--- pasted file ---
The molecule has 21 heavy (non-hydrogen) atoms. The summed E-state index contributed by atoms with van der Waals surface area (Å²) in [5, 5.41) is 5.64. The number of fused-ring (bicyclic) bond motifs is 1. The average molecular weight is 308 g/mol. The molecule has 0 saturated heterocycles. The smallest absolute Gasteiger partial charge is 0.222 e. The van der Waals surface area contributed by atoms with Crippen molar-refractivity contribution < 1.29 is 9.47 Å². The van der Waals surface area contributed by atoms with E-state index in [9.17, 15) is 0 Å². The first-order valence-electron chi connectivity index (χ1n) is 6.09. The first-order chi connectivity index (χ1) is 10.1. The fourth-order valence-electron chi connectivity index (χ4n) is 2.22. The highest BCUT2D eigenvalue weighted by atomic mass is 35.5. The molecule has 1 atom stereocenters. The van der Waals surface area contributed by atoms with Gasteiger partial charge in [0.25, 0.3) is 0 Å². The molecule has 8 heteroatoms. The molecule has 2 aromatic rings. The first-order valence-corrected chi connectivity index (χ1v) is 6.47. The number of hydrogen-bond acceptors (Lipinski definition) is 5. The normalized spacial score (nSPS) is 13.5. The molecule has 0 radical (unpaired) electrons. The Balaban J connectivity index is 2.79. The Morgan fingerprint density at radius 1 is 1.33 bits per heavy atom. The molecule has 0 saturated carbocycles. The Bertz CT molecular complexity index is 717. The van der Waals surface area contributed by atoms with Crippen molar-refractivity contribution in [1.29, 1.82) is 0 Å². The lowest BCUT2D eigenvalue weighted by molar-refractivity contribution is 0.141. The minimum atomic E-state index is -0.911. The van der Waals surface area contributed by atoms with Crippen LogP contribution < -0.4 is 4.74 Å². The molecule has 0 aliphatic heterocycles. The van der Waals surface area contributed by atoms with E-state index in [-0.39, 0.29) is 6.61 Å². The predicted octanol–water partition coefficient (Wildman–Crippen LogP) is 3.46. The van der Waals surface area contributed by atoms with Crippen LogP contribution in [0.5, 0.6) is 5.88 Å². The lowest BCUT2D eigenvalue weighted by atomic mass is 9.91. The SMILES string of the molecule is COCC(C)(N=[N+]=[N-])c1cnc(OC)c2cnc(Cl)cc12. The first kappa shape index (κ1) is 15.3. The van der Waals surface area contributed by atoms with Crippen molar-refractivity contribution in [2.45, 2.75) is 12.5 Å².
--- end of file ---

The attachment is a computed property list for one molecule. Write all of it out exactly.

The molecule has 21 heavy (non-hydrogen) atoms. The summed E-state index contributed by atoms with van der Waals surface area (Å²) in [5, 5.41) is 5.64. The number of fused-ring (bicyclic) bond motifs is 1. The average molecular weight is 308 g/mol. The molecule has 0 saturated heterocycles. The smallest absolute Gasteiger partial charge is 0.222 e. The van der Waals surface area contributed by atoms with Crippen molar-refractivity contribution < 1.29 is 9.47 Å². The van der Waals surface area contributed by atoms with E-state index in [9.17, 15) is 0 Å². The first-order valence-electron chi connectivity index (χ1n) is 6.09. The first-order chi connectivity index (χ1) is 10.1. The fourth-order valence-electron chi connectivity index (χ4n) is 2.22. The highest BCUT2D eigenvalue weighted by atomic mass is 35.5. The molecule has 1 atom stereocenters. The van der Waals surface area contributed by atoms with Gasteiger partial charge in [0.25, 0.3) is 0 Å². The molecule has 8 heteroatoms. The molecule has 2 aromatic rings. The first-order valence-corrected chi connectivity index (χ1v) is 6.47. The number of hydrogen-bond acceptors (Lipinski definition) is 5. The normalized spacial score (nSPS) is 13.5. The molecule has 0 radical (unpaired) electrons. The Balaban J connectivity index is 2.79. The Morgan fingerprint density at radius 1 is 1.33 bits per heavy atom. The molecule has 0 saturated carbocycles. The Bertz CT molecular complexity index is 717. The van der Waals surface area contributed by atoms with Crippen molar-refractivity contribution in [1.29, 1.82) is 0 Å². The lowest BCUT2D eigenvalue weighted by molar-refractivity contribution is 0.141. The minimum atomic E-state index is -0.911. The van der Waals surface area contributed by atoms with Crippen LogP contribution < -0.4 is 4.74 Å². The molecule has 0 aliphatic heterocycles. The van der Waals surface area contributed by atoms with E-state index in [-0.39, 0.29) is 6.61 Å². The predicted octanol–water partition coefficient (Wildman–Crippen LogP) is 3.46. The van der Waals surface area contributed by atoms with Crippen LogP contribution in [0.5, 0.6) is 5.88 Å². The lowest BCUT2D eigenvalue weighted by atomic mass is 9.91. The SMILES string of the molecule is COCC(C)(N=[N+]=[N-])c1cnc(OC)c2cnc(Cl)cc12. The first kappa shape index (κ1) is 15.3. The van der Waals surface area contributed by atoms with Crippen molar-refractivity contribution in [2.45, 2.75) is 12.5 Å².